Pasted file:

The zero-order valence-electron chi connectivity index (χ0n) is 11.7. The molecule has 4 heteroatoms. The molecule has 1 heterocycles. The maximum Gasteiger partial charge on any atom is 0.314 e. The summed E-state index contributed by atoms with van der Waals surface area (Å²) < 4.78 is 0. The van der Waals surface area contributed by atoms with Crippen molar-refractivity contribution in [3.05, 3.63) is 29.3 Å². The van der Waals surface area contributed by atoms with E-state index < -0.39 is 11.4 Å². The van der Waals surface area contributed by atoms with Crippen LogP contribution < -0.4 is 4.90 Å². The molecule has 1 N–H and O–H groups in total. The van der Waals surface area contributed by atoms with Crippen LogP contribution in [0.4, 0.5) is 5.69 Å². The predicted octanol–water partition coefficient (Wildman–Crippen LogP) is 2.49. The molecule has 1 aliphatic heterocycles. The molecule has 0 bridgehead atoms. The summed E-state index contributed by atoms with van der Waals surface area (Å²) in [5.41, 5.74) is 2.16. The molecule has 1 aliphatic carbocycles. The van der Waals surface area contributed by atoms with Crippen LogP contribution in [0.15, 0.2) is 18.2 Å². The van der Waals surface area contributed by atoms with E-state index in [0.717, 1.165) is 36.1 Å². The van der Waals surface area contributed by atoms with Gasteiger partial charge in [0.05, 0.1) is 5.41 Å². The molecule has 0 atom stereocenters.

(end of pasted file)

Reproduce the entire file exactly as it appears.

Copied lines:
The zero-order valence-electron chi connectivity index (χ0n) is 11.7. The molecule has 4 heteroatoms. The molecule has 1 heterocycles. The maximum Gasteiger partial charge on any atom is 0.314 e. The summed E-state index contributed by atoms with van der Waals surface area (Å²) < 4.78 is 0. The van der Waals surface area contributed by atoms with Crippen molar-refractivity contribution in [3.05, 3.63) is 29.3 Å². The van der Waals surface area contributed by atoms with E-state index < -0.39 is 11.4 Å². The van der Waals surface area contributed by atoms with Crippen LogP contribution < -0.4 is 4.90 Å². The molecule has 1 N–H and O–H groups in total. The van der Waals surface area contributed by atoms with Crippen LogP contribution in [0.4, 0.5) is 5.69 Å². The predicted octanol–water partition coefficient (Wildman–Crippen LogP) is 2.49. The molecule has 1 aliphatic heterocycles. The molecule has 0 bridgehead atoms. The summed E-state index contributed by atoms with van der Waals surface area (Å²) in [5.41, 5.74) is 2.16. The molecule has 1 aliphatic carbocycles. The van der Waals surface area contributed by atoms with Crippen LogP contribution in [0.15, 0.2) is 18.2 Å². The van der Waals surface area contributed by atoms with E-state index in [0.717, 1.165) is 36.1 Å². The van der Waals surface area contributed by atoms with Gasteiger partial charge in [0.05, 0.1) is 5.41 Å². The molecule has 0 atom stereocenters.